Budget 2019 must focus on making One Health a reality in India: HCFI

Health Care, Heart Care Foundation of India, Medicine Comments Off

All health-related aspects must come under the ambit of single department

New Delhi, 28th June 2019: As the nation gears up for the first set of policies to be announced by the new government, it remains to be seen what the powers-that-be have in store for India’s healthcare sector. Making simple, accessible, and affordable healthcare a reality is the need of the hour as is the idea of ensuring that the concept of One Health turns into a reality in the country.

In most nations world over, inter-sectoral coordination has been established by the concerned governments, to consult with each other, share their knowledge, and provide effective and efficient means to control emergence of such diseases as per protocols set by the World Health Organization under their one health programme.

Speaking about this, Padma Shri Awardee, Dr KK Aggarwal, President, HCFI, said, “The time has come for health professionals, environmentalists, and agriculture professionals to work collaboratively and develop solutions to various problems which are increasing with each passing year. Although the One Health programme is in place in India, it does not seem to be getting the right results due to different administrative and ministerial controls. It has often been seen that allocation of budgets are spread over different ministries looking after the human, animal, agriculture, and environmental health programmes.”

One Health is a concept that incorporates human, animal, plant, and environmental health (air, water, earth) under one roof. It recognizes that the health of people is connected to the health of animals, plants and the environment.

Adding further, Dr Aggarwal, who is also the Group Editor-in-Chief of IJCP, said, “At present, the ministries of health, agriculture, rural development, environment, road transport, climate change, earth sciences, water, Women and child development, Swatch Bharat Program, ICMR, ICAR, IARI, etc., are looking after their respective matters of human concern.”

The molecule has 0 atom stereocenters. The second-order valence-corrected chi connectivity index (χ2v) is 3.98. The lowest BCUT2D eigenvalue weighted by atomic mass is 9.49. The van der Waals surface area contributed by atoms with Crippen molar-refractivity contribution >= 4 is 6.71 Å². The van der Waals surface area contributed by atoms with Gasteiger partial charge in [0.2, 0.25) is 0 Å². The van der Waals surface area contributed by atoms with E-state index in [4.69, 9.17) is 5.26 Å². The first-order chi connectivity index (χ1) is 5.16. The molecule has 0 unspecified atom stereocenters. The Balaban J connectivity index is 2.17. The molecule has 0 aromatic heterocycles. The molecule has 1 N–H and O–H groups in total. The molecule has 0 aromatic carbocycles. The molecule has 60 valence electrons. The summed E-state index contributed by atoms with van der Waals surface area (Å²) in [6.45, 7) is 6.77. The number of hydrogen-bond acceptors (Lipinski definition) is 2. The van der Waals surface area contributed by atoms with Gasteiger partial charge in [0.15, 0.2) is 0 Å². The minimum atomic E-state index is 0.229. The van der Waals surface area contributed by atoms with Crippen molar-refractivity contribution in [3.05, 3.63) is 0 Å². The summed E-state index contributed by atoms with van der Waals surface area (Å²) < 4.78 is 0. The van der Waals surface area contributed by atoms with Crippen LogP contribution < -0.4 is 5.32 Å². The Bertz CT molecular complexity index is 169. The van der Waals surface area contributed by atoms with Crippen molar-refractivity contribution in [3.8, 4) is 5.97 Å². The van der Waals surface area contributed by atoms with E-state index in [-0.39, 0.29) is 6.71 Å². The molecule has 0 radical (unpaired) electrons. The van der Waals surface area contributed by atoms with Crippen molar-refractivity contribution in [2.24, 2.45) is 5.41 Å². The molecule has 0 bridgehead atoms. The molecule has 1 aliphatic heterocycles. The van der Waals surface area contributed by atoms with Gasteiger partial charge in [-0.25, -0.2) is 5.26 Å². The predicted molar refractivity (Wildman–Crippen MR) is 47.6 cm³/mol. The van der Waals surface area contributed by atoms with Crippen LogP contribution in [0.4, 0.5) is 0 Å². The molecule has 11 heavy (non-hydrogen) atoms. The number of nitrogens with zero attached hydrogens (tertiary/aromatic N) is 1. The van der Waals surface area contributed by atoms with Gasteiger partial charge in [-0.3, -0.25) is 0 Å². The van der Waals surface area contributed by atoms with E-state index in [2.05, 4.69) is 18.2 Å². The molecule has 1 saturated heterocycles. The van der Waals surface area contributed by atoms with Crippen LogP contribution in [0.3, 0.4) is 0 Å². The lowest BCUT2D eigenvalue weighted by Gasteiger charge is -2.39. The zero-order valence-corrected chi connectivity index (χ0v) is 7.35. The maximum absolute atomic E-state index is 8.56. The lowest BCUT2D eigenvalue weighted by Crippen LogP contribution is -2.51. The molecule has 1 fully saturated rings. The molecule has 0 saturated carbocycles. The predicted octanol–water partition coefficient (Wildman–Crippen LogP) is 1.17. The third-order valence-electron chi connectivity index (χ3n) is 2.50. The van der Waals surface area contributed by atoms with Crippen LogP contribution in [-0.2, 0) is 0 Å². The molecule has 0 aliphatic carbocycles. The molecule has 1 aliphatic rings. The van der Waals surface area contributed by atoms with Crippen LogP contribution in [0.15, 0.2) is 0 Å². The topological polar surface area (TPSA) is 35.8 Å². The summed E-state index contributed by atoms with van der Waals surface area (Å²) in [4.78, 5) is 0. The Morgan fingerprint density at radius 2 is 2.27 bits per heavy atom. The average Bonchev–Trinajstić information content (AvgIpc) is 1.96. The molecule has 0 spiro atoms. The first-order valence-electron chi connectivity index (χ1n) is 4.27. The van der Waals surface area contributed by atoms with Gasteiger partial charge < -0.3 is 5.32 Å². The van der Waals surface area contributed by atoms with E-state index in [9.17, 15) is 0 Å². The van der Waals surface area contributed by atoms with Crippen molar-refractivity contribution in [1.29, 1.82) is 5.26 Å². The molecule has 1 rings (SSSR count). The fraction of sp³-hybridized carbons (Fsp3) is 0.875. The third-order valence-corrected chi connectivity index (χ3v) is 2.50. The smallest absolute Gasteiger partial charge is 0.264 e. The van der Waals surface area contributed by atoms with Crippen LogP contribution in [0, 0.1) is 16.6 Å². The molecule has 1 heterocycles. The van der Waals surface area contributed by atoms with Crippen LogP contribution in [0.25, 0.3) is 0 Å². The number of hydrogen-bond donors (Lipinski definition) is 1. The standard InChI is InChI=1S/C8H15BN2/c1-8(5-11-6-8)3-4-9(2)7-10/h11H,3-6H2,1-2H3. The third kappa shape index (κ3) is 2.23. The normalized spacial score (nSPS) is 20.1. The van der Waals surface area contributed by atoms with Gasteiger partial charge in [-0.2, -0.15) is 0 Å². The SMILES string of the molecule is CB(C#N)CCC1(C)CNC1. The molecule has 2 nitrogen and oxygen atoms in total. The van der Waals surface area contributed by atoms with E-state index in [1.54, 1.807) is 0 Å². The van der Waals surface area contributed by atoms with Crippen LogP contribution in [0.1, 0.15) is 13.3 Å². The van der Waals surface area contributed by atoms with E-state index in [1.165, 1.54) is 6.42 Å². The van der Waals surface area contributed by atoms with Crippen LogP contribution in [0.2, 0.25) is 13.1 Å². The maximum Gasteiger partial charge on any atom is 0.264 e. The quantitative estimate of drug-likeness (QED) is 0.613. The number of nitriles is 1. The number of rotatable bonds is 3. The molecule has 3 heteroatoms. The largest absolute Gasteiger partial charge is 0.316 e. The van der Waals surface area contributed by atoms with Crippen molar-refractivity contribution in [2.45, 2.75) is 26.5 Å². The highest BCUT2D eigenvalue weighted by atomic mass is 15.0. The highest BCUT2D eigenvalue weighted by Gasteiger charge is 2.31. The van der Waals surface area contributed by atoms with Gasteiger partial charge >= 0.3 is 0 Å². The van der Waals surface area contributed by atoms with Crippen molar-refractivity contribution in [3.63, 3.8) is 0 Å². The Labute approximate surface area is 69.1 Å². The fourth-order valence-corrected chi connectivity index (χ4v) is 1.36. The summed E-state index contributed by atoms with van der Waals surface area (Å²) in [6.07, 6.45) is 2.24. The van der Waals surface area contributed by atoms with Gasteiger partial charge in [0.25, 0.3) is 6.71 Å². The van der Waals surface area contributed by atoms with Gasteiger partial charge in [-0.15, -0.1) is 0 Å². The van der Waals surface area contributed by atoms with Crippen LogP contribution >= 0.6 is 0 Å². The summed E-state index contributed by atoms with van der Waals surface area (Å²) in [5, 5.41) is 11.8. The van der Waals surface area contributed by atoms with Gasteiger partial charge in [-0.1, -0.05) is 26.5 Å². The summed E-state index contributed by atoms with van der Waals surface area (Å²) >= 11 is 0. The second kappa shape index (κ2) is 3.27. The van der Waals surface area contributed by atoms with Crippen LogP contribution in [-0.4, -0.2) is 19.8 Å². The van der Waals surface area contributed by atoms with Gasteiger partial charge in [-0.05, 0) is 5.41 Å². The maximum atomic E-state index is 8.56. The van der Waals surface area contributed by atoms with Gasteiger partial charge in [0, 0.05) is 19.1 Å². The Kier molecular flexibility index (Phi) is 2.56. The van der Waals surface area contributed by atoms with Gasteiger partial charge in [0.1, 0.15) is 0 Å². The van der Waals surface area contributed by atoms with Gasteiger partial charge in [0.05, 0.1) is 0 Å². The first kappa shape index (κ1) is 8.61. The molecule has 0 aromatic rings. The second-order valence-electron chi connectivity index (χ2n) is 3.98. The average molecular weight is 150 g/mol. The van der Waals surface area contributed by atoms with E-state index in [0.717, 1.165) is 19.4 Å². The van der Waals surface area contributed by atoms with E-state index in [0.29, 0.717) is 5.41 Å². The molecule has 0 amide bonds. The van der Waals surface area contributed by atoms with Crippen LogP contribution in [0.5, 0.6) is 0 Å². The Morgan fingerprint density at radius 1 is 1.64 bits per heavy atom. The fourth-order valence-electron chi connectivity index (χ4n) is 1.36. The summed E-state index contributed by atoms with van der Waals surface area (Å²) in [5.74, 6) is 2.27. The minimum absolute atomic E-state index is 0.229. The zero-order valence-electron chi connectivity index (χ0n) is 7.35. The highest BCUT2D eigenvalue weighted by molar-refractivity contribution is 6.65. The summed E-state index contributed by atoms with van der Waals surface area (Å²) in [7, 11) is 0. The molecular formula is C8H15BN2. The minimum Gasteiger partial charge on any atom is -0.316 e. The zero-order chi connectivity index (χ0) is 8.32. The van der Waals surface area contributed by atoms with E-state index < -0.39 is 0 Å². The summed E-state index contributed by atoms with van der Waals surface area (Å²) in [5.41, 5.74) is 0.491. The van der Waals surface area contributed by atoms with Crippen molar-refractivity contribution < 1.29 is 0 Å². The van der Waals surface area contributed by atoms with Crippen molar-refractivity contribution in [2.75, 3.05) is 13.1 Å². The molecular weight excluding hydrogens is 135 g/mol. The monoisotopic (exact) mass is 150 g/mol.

The Heart Care Foundation of India (HCFI would request the government to consider the following while framing guidelines for the budget.

  • Bring administrative and budgetary control of all such schemes of all segments that deal with health of humans, animals, environment-climate change, agriculture production, and disease control, under one roof namely “One health Program”. This will enable the scientists working in these sectors independently on prevention and control of diseases that have potential to shift their host from one sector to other, and these can be better researched and controlled.
  • Allocate common budget or link these budgets for these programmes so that more intersectoral cooperation and sharing of knowledge takes place. Besides, overlapping of programmes in these ministries will also go away to a large extent and thus would also result in more saving of financial outflow.
  • Provide emergent care services free of cost or reimbursed to the private sector by the government.

Precaution and not panic is the key in preventing Nipah infection: HCFI

Heart Care Foundation of India, Medicine, Social Health Community Comments Off

Monitoring and surveillance are the need of the hour

New Delhi, 6th June 2019: A total of 314 people have been quarantined and placed under observation for having been in immediate contact with the 23-year-old youth diagnosed as having contracted the Nipah virus. The boy, however, is stable and eating well. Two more persons were admitted to the Government Medical College (GMC), Ernakulam, taking the numbers of suspected Nipah infections to seven. The need of the hour is to educate the public on taking precautions and not panic.

Nipah virus infection is a newly emerging zoonosis, which causes severe disease in both humans and animals. The associated mortality is high. The natural hosts for the Nipah virus are the fruit bats of the Pteropus genus, which are symptomless carriers.

Speaking about this, Padma Shri Awardee, Dr K K Aggarwal, President, HCFI, said, “About 60% diseases in humans and 75% of emerging infectious diseases are zoonotic in nature and are spread from animals to humans. Nipah is an emerging disease. Many re-emerging diseases such as avian influenza are also transmitted from animals to humans. Animals are also susceptible to some diseases and environment hazards similar to humans. Hence, they may also be early warning signs of impending human illness. Zoonotic diseases should be identified at their animal source itself and acted upon at that point of time in the cycle. And, instead of considering a human patient as the index case, the infected animal should be the index case.